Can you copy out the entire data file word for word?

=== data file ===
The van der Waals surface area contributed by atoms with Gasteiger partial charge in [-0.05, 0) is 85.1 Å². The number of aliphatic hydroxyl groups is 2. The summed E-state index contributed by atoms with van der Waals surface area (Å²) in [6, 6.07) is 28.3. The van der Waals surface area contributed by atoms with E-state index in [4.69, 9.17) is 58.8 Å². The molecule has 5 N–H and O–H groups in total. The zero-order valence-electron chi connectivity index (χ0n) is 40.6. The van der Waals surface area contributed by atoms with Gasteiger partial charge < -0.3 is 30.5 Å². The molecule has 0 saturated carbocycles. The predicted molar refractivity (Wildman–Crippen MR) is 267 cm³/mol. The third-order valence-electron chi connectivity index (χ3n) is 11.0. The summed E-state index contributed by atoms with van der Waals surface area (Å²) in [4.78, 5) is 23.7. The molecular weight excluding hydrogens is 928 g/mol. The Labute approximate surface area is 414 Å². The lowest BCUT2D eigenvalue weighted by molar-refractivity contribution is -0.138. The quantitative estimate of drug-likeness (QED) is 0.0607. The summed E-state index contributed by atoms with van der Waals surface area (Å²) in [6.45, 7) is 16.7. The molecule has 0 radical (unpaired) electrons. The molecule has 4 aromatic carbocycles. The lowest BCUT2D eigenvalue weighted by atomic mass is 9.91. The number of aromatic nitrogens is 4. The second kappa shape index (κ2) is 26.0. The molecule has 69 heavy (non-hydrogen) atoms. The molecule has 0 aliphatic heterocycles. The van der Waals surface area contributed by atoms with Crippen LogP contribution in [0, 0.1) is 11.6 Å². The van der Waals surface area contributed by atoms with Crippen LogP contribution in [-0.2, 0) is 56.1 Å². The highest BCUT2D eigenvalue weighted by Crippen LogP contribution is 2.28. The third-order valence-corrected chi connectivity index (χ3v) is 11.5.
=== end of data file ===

The van der Waals surface area contributed by atoms with Gasteiger partial charge in [-0.05, 0) is 85.1 Å². The number of aliphatic hydroxyl groups is 2. The summed E-state index contributed by atoms with van der Waals surface area (Å²) in [6, 6.07) is 28.3. The van der Waals surface area contributed by atoms with E-state index in [4.69, 9.17) is 58.8 Å². The molecule has 5 N–H and O–H groups in total. The zero-order valence-electron chi connectivity index (χ0n) is 40.6. The van der Waals surface area contributed by atoms with Gasteiger partial charge < -0.3 is 30.5 Å². The molecule has 0 saturated carbocycles. The predicted molar refractivity (Wildman–Crippen MR) is 267 cm³/mol. The third-order valence-electron chi connectivity index (χ3n) is 11.0. The summed E-state index contributed by atoms with van der Waals surface area (Å²) in [4.78, 5) is 23.7. The molecular weight excluding hydrogens is 928 g/mol. The Labute approximate surface area is 414 Å². The lowest BCUT2D eigenvalue weighted by molar-refractivity contribution is -0.138. The quantitative estimate of drug-likeness (QED) is 0.0607. The summed E-state index contributed by atoms with van der Waals surface area (Å²) in [6.45, 7) is 16.7. The molecule has 0 radical (unpaired) electrons. The molecule has 4 aromatic carbocycles. The lowest BCUT2D eigenvalue weighted by atomic mass is 9.91. The number of aromatic nitrogens is 4. The second kappa shape index (κ2) is 26.0. The molecule has 69 heavy (non-hydrogen) atoms. The molecule has 0 aliphatic heterocycles. The van der Waals surface area contributed by atoms with Crippen LogP contribution in [0, 0.1) is 11.6 Å². The van der Waals surface area contributed by atoms with Crippen LogP contribution in [-0.2, 0) is 56.1 Å². The highest BCUT2D eigenvalue weighted by Crippen LogP contribution is 2.28. The third-order valence-corrected chi connectivity index (χ3v) is 11.5.